More than half of the challenges people face when trying to play the organ concern the lack of time - too many things to do, too little time for organ practice. This is true across the board - for women and men, for youth and for the elderly. The fact that we don't have to go to work anymore when we retire doesn't necessarily mean we have more time, does it?
This is not exactly right. While in some cases the phrase "I don't have time to practice organ" really means this, often it means something entirely different: "organ practice is not my priority". In other words, lack of time means that during our days there certainly are instances when we know we should be doing what's important but we end up doing what's urgent. What's urgent for our inner dragons who want to stop us from finding that treasure, from discovering our true self, from fulfilling our mission (if organ playing is our mission in the first place).
Check your email
Prepare this report
Click this link
Watch more TV
Come to this meeting
Watch this video
Buy more stuff
Polish your car
Bake more cake
Clean your drawers
Nag this person
Fire back your defense
Eat this snack
We don't need more time for organ practice. We need more bravery to recognize when this urge is from our inner dragons and when from our true self.
Imagine your dream is to master the art of hymn playing but you often have the difficulty in spending the time to learn the hymns the right way. You know what's right but somehow you find yourself on the organ bench doing things which don't contribute to your goal.
Why is this so?
For the most people, it's because either they haven't formulated their mission strongly enough or they get distracted from their mission to do things that don't matter.
There is one medicine which works wonders (at least in my case). That's a deadline. Make sure you give yourself external or internal deadlines to hold yourself accountable.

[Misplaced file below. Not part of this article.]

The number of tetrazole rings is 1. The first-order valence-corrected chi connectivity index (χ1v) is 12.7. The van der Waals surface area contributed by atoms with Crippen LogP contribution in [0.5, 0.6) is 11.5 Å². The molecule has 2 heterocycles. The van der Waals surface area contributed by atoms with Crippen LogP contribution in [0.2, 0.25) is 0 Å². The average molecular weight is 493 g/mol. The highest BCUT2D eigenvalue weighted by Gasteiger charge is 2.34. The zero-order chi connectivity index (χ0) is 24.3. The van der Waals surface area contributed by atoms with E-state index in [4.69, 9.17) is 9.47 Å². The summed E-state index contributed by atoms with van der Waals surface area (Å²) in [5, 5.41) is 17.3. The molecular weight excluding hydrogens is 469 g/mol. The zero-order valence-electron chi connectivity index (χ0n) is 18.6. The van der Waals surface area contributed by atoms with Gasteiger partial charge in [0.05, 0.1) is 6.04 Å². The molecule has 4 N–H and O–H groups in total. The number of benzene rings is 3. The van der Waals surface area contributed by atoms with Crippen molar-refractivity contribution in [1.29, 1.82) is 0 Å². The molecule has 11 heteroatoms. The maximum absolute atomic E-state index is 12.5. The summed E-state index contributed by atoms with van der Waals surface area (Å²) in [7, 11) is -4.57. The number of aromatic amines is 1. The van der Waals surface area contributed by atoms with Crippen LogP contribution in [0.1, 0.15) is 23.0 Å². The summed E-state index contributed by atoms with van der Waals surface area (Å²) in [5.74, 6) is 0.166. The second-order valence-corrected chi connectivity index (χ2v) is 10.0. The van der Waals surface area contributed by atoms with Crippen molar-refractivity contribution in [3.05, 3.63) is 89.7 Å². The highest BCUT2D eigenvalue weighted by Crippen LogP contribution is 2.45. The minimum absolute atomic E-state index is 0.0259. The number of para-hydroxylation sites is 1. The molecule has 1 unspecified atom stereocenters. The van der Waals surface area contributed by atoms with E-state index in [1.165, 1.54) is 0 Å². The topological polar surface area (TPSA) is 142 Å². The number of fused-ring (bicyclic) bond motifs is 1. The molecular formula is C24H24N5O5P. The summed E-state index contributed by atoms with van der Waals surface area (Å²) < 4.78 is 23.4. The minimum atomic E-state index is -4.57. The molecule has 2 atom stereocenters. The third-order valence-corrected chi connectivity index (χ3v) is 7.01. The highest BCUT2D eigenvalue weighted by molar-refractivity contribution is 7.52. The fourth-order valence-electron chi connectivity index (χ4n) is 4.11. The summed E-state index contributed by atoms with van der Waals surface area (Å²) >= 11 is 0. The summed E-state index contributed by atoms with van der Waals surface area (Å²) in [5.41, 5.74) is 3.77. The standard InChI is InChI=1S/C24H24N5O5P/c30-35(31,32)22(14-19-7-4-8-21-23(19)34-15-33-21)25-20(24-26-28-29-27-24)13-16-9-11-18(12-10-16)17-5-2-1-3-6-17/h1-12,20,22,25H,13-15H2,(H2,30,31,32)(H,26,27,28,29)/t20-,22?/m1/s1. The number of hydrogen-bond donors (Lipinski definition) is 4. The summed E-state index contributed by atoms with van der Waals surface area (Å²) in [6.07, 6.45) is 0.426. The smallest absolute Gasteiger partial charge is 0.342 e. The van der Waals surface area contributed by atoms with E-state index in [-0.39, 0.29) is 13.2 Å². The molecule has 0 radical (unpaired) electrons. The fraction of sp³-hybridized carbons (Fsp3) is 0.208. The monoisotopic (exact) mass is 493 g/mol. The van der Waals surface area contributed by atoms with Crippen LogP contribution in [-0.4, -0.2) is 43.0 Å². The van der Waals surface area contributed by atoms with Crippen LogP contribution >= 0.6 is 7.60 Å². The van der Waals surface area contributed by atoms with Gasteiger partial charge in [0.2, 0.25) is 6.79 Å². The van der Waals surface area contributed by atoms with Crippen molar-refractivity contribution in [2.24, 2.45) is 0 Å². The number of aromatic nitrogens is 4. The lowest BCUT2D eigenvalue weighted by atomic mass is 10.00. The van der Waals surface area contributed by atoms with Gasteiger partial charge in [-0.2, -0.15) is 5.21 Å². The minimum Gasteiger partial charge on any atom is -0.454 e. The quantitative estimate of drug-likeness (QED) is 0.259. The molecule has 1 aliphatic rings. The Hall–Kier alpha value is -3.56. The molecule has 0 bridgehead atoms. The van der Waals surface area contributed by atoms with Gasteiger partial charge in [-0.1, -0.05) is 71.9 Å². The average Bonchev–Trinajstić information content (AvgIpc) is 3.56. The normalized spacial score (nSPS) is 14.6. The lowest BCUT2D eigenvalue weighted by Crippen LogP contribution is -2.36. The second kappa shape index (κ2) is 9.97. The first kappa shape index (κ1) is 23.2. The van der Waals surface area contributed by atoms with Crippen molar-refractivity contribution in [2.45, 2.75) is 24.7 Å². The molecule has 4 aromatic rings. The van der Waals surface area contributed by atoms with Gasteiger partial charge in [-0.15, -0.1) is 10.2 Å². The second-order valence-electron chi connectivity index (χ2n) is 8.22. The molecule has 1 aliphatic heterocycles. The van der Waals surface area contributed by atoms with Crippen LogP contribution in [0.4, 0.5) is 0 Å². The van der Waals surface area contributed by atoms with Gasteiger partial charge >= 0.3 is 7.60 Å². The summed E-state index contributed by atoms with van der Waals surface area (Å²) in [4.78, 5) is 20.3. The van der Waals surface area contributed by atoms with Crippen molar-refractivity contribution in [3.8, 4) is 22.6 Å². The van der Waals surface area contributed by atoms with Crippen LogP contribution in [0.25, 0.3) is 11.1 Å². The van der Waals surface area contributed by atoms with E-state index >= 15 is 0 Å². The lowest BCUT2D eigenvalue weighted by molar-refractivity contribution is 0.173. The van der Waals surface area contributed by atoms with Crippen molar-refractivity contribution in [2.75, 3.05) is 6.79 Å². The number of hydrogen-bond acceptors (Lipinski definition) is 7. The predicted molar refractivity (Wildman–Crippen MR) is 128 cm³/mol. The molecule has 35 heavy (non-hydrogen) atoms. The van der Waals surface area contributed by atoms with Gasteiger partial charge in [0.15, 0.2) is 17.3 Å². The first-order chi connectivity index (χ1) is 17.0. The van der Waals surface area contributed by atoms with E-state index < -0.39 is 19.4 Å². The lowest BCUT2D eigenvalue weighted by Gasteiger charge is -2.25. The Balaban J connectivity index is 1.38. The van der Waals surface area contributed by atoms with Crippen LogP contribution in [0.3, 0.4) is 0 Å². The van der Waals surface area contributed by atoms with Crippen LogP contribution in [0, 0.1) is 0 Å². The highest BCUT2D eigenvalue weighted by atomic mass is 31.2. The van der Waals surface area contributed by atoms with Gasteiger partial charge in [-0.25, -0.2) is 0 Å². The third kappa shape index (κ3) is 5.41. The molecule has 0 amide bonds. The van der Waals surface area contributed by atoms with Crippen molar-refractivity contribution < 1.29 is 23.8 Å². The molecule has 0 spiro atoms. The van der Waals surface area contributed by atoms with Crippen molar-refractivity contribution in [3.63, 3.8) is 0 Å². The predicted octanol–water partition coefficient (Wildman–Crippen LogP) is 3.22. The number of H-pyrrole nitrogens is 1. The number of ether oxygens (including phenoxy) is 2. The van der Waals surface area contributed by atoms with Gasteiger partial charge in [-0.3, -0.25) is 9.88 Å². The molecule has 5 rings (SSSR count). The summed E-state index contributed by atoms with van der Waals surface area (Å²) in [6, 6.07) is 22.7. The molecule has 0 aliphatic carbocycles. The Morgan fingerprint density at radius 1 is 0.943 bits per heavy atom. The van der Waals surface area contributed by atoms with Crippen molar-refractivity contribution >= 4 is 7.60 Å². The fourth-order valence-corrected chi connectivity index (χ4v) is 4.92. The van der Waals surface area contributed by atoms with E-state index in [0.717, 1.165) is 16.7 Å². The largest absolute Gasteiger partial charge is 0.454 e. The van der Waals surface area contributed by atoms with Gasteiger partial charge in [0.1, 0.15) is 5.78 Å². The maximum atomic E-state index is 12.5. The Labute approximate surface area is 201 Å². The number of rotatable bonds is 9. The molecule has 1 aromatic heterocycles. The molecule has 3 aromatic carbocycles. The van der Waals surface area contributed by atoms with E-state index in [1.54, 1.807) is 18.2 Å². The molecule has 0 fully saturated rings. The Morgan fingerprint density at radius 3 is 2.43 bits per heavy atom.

For example, if you want to learn to play hymns on the organ, set up a date when you can play and sing hymns together with your friends or family. If you play at church, it could be as simple as preparing a certain number of hymns in a certain way for your next service.
What happens, if you fail to learn those hymns on time? You may disappoint your friends or family or your congregation with your boss, or your may fear that you won't reach your potential.
When the idea of not reaching your potential becomes more difficult to bear than the idea of sitting down on the bench and practicing the right things the right way, you will find the motivation to spend the time necessary to master the art of hymn playing.
Next: Read this before your next practice
Duo VII Ave maris stella (in Versets of 2, 3 and 4 voices, Fabordones, Intermedios, p. 8) by Antonio de Cabezón (1510-1566), a blind Spanish Renaissance composer and organist.
A Great and Mighty Wonder
Voice leading challenge:
Supply the tenor part to the above excerpt which is taken from my Processional March in C Major (try not to look at the answer ahead of time).
No. 5 Der Winter will hin wichen (p. 28) from Buxheimer Orgelbuch (ca. 1450), a German Renaissance collection of organ music.